"How can we take those text messages out of context?"
Last week, ABS-CBN entertainment anchor and reporter Gretchen Fullido filed complaints against Cheryl Favila, former ABS-CBN News executive, and Maricar Asprec, and ABS-CBN News segment producer, over allegations of sexual harassment.
Of course, respondents and their counsel are expected to deny the charges, with lawyer Evalyn Ursua describing the charges as baseless and a classic example of discrimination against LGBTQ individuals and gender stereotyping against them in matters of sexuality.
Ursula justified her statement saying “the same complaint had been previously dismissed as baseless after a thorough formal investigation within ABS-CBN.”
Maybe, but that same case filed by Fullido before ABS-CBN meted the two dismissal from office after having been found to have committed gross misconduct. And maybe Fullido was not satisfied with the outcome of her complaint, thus her decision to bring the case to court.
Anyway, that’s not what this column is really after. It’s the surprising silence of militant groups which had been known since time immemorial to support abused and exploited women.
Why is it that when men are being accused of harassing women or any member of the LGBT community, these groups are quick to condemn them? And now, that the suspects in the alleged sexual harassment case is a lesbian and her domestic partner, it is now being made to appear it is actually a woman who is abusing them and subjecting them to discrimination?
The funny thing is that a feisty journalist, known to be critical of the Duterte administration, who by the way is also a lesbian, was quick to defend the respondents, claiming the text messages, the subject of Fullido’s complaint, were taken out of context.
So, how come when it involves President Rodrigo Duterte, there is no room for compromise on the issue of context, that whatever the President said should be taken at face value and should be interpreted literally. But in the case of Fullido, it should be treated differently.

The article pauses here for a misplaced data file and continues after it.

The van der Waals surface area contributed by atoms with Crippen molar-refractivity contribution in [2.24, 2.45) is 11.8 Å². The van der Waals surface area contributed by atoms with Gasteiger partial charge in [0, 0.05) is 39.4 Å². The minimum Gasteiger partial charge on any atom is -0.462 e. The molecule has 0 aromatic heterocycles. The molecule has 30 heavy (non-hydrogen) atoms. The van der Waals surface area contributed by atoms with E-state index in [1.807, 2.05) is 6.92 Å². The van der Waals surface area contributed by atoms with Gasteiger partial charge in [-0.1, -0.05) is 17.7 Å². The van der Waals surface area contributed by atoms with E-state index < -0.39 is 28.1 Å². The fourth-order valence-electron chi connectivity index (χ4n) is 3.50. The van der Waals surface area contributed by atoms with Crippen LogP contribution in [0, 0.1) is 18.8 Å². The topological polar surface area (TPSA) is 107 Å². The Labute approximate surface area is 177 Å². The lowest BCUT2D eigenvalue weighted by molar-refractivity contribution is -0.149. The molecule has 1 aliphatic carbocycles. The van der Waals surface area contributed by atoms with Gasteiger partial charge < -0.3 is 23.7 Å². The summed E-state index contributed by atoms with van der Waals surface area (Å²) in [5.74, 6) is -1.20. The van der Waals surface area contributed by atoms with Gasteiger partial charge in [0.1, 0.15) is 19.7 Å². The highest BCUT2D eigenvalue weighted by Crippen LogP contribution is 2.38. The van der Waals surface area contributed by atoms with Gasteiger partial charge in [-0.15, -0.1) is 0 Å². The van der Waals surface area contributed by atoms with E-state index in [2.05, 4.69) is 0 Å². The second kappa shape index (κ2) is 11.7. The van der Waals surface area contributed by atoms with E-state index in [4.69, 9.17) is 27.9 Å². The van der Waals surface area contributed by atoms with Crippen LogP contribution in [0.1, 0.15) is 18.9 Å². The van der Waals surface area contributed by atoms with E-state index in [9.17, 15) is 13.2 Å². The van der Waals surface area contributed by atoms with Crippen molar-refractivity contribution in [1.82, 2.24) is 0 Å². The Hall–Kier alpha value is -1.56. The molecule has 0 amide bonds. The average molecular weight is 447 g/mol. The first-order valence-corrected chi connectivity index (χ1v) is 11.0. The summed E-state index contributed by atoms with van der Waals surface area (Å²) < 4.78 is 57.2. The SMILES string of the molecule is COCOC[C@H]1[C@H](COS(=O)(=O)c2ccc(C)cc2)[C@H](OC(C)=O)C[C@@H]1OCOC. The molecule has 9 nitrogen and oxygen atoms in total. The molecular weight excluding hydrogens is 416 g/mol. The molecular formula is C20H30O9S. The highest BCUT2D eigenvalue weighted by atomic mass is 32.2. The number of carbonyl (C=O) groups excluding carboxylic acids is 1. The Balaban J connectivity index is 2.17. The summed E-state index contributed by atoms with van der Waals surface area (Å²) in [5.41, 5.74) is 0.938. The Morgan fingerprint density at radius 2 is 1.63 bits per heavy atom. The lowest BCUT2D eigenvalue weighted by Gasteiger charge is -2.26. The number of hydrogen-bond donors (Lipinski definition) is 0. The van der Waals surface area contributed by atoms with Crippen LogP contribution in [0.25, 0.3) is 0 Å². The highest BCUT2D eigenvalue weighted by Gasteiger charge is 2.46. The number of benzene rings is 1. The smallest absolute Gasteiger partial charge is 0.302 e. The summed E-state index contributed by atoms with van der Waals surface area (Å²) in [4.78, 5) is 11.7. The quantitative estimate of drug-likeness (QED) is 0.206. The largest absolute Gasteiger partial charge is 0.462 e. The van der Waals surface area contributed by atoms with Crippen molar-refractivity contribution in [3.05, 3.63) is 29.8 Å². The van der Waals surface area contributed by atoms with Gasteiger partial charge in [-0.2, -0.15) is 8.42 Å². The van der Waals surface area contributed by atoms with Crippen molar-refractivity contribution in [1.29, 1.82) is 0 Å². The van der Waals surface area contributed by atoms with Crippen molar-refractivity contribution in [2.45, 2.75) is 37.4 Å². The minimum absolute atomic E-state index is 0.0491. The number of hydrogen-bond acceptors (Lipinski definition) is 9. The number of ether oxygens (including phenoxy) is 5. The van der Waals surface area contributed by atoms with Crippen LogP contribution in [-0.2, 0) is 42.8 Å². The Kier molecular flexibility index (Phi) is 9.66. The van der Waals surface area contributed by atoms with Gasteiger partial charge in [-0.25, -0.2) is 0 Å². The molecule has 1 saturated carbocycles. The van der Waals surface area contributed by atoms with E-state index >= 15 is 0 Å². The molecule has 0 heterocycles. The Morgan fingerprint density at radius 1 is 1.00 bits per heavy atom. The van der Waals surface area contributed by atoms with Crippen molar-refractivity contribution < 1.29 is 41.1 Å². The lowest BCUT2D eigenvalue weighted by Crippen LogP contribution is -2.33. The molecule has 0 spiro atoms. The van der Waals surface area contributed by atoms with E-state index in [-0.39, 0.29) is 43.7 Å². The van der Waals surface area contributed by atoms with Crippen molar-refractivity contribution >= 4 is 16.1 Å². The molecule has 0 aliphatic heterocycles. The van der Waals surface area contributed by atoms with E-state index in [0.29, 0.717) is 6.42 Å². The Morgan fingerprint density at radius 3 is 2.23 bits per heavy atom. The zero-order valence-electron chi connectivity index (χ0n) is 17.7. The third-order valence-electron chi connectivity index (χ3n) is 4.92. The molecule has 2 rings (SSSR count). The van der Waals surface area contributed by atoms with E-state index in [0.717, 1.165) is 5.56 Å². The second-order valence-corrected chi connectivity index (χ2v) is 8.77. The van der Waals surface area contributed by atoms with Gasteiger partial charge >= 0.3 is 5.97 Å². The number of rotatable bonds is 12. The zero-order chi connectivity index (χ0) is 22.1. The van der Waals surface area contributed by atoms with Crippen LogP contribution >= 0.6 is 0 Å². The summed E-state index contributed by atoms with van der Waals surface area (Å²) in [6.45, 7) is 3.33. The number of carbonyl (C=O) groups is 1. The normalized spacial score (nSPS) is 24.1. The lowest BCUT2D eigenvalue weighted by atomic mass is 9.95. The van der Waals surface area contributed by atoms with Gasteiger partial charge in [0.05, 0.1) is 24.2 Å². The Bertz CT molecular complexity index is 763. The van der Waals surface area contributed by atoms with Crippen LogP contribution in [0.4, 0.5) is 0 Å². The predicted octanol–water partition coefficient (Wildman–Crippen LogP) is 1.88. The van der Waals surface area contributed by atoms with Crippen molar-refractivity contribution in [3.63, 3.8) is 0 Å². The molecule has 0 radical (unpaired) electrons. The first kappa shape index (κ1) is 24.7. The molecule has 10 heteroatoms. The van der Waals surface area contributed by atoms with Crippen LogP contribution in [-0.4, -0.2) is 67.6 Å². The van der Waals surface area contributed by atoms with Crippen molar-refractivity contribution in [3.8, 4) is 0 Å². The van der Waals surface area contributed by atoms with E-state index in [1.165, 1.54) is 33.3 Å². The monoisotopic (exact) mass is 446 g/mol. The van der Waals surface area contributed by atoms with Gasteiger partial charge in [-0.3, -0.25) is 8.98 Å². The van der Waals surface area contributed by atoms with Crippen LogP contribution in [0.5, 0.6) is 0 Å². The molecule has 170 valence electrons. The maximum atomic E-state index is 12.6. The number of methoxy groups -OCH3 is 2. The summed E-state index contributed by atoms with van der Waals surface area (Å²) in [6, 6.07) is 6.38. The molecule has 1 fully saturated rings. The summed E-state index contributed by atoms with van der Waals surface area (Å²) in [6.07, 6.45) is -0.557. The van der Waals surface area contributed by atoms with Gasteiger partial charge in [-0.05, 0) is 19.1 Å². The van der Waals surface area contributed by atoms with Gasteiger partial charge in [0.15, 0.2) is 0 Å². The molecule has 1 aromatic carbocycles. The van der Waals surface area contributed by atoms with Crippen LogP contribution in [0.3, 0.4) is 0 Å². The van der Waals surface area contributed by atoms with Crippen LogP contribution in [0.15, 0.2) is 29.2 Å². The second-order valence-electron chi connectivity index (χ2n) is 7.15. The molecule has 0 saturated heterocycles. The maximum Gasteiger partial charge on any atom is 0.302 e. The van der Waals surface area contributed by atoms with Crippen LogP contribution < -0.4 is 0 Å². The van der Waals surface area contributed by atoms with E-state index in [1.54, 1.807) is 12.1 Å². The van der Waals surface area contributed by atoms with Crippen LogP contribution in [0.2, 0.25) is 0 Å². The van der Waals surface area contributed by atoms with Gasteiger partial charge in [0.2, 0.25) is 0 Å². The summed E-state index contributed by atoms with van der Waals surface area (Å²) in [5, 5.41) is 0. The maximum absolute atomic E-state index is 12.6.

So, just how could we take the messages out of context? Let’s look at the messages, which Fullido herself had released.
According to Fullido, Asprec would instruct her to “make lambing
” (show affection) to respondent Favila whenever she was mad at Complainant for something.
In her complaint, Fullido cited the text messages that Favila sent to Fullido beginning 2015, which included:
“I pitched for you to be the social media anchor for Election Marathon. But mas gusto ko pa rin ng
[I still like a] strip-teaser. Gretch yata [Maybe],” which is contrary to Ursula’s claim Favila had no control over Fullido’s career, which the lawyer said is an essential element in a sexual harrasment case.
Other text messages were as follow:
“Think of writing a story this way: having sex is different from making love. Making love entails emotions, not just doing the act. Always try to ‘make love’ to your stories. I am very partial to it.”
“Thank you, Gretchen! Pero gusto ko ng
live rendition ng
Happy Birthday song mo, na naka
super sexy outfit ka.
Hahaha! Birthday ko naman, di ba?”
“Good morning! Tara Grets was my shower moment this morning…”